Paul W. Barada
I recently received a wonderful book called, simply enough, “Lincoln Speeches,” edited by Richard Beeman, who is the John Welsh Centennial Professor of History Emeritus at the University of Pennsylvania. Some of his grants and awards include fellowships from the National Endowment for the Humanities, the Rockefeller Foundation, the Institute for Advanced Study at Princeton, and the Huntington Library.
With the national election just a few days away, Professor Beeman’s comments in his introduction to the volume on Lincoln’s speeches seem providentially appropriate. He writes: “A[n] important theme that emerges from [this volume]…involves the age-old debate on how and where to strike the best balance between public order and personal liberty. For most of human history, those who held government power – kings or emperors or czars – usually dealt with that issue by ruthlessly imposing their own definition of what was good for the masses of people whom they governed. When Thomas Paine published his earth-shaking pamphlet ‘Common Sense’ in January 1776, his primary purpose was to persuade the American colonists to throw off British rule, but one of the key elements in his argument was the notion that while every society needs some from of government in order to provide security and protect the freedom of its citizens, the best and freest societies are those in which government is least intrusive. In Paine’s words: ‘Society in every state is a blessing, but government even in its best state is but a necessary evil; in its worst state an intolerable one.’ Paine’s words struck a chord with his American readers, who were already suspicious of the overly powerful, distant government of Great Britain, and the Declaration of Independence, approved seven months later, reinforced that same theme. The distrust of concentrations of government power – the notion that government, while necessary, must be restrained – is deeply rooted in America’s revolutionary past, and, of course, is very much alive today, as we can observe by the vitality of the political movements such as the Tea Party.
“As powerful as Paine’s and Jefferson’s indictments of excessive British power may have been, they did not provide the answer to the question of how the independent American nation could create a government that would strike an ideal balance between order and liberty. The men who gathered in Philadelphia in the summer of 1787 to frame a new constitution for their still-fragile independent nation took a giant step forward in providing an answer when they created a governmental system based on the division of power between the individual states and the central government - the system that we now call federalism – and by further dividing power among the three branches of the federal government – in a system that we characterize as one of ‘checks and balances.’”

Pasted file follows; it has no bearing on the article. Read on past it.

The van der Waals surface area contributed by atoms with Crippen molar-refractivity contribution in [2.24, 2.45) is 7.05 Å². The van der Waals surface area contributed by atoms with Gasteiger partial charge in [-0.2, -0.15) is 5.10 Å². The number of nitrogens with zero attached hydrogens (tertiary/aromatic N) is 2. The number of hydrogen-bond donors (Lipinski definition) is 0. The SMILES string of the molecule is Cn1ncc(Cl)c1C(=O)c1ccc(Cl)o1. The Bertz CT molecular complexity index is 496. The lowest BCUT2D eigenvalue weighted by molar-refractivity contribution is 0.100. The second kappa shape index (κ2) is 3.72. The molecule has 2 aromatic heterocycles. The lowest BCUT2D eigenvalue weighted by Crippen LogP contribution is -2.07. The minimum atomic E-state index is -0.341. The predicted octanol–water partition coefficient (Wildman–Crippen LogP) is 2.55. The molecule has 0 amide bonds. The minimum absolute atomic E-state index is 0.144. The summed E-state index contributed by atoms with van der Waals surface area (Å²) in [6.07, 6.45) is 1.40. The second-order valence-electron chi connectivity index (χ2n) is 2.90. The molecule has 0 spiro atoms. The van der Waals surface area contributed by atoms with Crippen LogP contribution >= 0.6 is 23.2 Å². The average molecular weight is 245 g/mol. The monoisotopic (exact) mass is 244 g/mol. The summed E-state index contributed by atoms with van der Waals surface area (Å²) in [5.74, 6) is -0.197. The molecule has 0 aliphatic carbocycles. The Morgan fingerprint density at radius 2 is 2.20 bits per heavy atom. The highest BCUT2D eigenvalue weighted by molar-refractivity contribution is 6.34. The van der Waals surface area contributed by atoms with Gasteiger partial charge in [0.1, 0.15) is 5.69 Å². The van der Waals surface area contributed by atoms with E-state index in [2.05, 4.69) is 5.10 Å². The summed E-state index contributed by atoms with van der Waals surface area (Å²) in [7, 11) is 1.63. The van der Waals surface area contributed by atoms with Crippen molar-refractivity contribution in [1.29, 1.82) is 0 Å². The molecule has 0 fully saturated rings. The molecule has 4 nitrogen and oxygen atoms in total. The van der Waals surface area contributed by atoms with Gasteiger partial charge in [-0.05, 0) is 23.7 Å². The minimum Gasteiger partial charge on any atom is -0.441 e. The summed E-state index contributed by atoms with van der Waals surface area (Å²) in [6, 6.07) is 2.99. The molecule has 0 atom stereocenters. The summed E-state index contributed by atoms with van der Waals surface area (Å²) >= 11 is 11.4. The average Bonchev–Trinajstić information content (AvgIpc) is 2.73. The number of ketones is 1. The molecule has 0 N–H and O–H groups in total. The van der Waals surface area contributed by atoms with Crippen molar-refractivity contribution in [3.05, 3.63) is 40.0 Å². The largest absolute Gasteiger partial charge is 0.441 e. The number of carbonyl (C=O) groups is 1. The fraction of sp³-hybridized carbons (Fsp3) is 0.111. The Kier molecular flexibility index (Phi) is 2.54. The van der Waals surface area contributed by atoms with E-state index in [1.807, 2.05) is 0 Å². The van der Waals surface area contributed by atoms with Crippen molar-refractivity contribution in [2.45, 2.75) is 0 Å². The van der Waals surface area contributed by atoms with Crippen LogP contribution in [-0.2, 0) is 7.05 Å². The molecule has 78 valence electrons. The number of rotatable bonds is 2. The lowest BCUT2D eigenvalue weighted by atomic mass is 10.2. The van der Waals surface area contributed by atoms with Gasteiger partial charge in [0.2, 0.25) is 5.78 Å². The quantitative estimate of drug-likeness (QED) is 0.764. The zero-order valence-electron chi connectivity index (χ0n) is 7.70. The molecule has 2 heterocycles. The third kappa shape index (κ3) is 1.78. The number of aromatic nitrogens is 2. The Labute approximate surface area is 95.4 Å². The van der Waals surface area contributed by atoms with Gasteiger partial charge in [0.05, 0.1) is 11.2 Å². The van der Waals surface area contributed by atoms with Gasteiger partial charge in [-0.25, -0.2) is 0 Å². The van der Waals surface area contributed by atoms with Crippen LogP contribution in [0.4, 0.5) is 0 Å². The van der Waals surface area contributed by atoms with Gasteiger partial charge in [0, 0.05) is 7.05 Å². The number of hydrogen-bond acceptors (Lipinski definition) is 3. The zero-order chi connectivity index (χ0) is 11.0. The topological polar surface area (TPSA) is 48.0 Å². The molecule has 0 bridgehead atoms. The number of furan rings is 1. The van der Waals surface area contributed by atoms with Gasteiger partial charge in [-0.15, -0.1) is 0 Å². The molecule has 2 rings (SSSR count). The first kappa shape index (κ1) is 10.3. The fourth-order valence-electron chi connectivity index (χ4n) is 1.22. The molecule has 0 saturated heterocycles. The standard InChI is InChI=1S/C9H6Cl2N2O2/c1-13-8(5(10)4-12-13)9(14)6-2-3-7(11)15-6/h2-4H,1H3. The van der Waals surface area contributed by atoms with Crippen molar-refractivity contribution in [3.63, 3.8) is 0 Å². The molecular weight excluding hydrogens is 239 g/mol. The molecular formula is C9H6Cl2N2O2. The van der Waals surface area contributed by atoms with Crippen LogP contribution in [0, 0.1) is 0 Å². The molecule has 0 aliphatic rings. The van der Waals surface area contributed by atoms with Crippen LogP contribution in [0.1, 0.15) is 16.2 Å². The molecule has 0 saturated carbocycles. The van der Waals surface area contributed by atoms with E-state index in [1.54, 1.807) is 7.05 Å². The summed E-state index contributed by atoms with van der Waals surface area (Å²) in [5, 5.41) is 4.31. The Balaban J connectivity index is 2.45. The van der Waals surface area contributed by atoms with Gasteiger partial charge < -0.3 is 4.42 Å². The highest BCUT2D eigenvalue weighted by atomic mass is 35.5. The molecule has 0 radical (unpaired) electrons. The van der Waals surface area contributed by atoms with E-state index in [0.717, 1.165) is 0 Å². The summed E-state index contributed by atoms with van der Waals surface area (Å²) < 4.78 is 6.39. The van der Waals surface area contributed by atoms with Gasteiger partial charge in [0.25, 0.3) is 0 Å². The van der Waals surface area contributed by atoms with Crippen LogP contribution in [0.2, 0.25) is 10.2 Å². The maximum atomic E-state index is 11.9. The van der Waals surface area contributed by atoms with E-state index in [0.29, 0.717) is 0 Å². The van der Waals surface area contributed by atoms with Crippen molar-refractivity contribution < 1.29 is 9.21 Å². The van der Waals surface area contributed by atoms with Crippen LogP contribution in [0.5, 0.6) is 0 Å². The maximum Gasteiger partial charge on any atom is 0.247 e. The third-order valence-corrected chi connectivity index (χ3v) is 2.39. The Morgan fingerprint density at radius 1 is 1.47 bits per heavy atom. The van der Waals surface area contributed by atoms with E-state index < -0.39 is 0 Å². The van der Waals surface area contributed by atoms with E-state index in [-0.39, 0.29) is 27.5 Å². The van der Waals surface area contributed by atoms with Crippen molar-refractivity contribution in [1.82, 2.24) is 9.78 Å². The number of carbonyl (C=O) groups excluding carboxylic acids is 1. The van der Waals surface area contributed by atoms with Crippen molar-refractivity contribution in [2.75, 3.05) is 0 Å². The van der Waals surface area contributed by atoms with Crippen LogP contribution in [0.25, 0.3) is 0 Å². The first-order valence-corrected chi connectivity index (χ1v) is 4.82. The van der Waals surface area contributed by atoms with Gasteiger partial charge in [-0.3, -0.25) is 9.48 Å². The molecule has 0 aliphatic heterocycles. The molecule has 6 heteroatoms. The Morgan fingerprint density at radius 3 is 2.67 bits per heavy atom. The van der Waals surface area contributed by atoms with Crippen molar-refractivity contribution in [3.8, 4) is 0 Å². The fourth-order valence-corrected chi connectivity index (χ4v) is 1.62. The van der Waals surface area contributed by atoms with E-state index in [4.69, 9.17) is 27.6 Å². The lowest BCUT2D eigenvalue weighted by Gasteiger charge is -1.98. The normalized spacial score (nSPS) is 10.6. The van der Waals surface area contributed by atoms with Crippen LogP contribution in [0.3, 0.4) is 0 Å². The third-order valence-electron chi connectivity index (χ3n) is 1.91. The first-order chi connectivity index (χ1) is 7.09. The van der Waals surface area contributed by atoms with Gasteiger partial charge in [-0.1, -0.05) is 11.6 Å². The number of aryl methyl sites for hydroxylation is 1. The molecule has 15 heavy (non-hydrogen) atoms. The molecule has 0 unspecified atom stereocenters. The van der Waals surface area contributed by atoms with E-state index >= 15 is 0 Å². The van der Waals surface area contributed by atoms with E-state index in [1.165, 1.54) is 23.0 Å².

Lincoln, of all our presidents, before and since, was a staunch believer in the principles laid out in the Declaration of Independence, the Constitution of the United States, and the Bill of Rights. No president has held more sacred the founding documents upon which every American was guaranteed the most important right of all, freedom.
On many occasions Lincoln cited Jefferson’s immortal words from the Declaration: “We hold these truths to be self-evident, that all men are created equal, that they are endowed by their Creator with certain unalienable Rights, that among these are Life, Liberty, and the Pursuit of Happiness. That to secure these rights, Governments are instituted among Men, deriving their just powers from the consent of the governed.” But Lincoln also understood that the notion of equal rights was not the same thing as equal outcomes.
No one, least of all Lincoln, would have argued with the idea that, “all men are created equal” could be expanded to mean that a role of the federal government was to guarantee equal outcomes for everyone. Even Lincoln would not have contended that insuring equal outcomes was, by any stretch of the notion of federalism, the job of the national government.
For the sake of relevance, however, let’s bring the concept down to the modern day. People occasionally argue, for example, that if they have the same job title as another employee, they should receive the same pay; this, incidentally, has nothing at all to do with equal pay for women doing the same job as a man, but it has everything to do with the broader notion of the “right” to an equal outcome.
Here’s a quote from a recent HR publication that spells out the equality issues involved in the employment arena: “At my company, we don’t fire people who share salary information, although we discourage it. People often inflate their salaries when they gossip at the water cooler, and someone will think they are grossly underpaid. No good ever comes of this. They don’t consider these things: The other person lied about their salary; even if they didn’t lie, the other person has credentials, experience, accomplishments and other skills that warrant a higher salary; they are long-timers and earn more due to outstanding performance; they do more than the job requires, and the complainer does nothing more than the basics.”
The upcoming election is a referendum of sorts, not on the general principle of equality of opportunity, but on whether or not we want a government that enforces, or tries to enforce, equal outcomes. That’s what the election is really about and the outcome is up to us.
That’s –30— for this week.